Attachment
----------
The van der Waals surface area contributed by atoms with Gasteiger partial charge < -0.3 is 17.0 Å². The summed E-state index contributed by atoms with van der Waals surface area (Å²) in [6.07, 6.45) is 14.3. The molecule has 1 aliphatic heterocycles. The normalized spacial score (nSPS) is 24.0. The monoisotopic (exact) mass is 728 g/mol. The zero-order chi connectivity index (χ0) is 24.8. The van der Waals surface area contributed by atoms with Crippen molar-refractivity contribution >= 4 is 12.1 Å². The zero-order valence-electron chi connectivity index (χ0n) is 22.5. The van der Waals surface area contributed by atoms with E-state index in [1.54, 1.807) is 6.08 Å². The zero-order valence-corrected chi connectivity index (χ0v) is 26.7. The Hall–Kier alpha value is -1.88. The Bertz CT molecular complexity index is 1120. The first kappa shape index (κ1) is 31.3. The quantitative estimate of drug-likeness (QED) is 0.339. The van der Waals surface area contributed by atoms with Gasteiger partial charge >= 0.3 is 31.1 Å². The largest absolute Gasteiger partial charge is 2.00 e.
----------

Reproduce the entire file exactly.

The van der Waals surface area contributed by atoms with Gasteiger partial charge < -0.3 is 17.0 Å². The summed E-state index contributed by atoms with van der Waals surface area (Å²) in [6.07, 6.45) is 14.3. The molecule has 1 aliphatic heterocycles. The normalized spacial score (nSPS) is 24.0. The monoisotopic (exact) mass is 728 g/mol. The zero-order chi connectivity index (χ0) is 24.8. The van der Waals surface area contributed by atoms with Crippen molar-refractivity contribution >= 4 is 12.1 Å². The zero-order valence-electron chi connectivity index (χ0n) is 22.5. The van der Waals surface area contributed by atoms with E-state index in [1.54, 1.807) is 6.08 Å². The zero-order valence-corrected chi connectivity index (χ0v) is 26.7. The Hall–Kier alpha value is -1.88. The Bertz CT molecular complexity index is 1120. The first kappa shape index (κ1) is 31.3. The quantitative estimate of drug-likeness (QED) is 0.339. The van der Waals surface area contributed by atoms with Gasteiger partial charge >= 0.3 is 31.1 Å². The largest absolute Gasteiger partial charge is 2.00 e.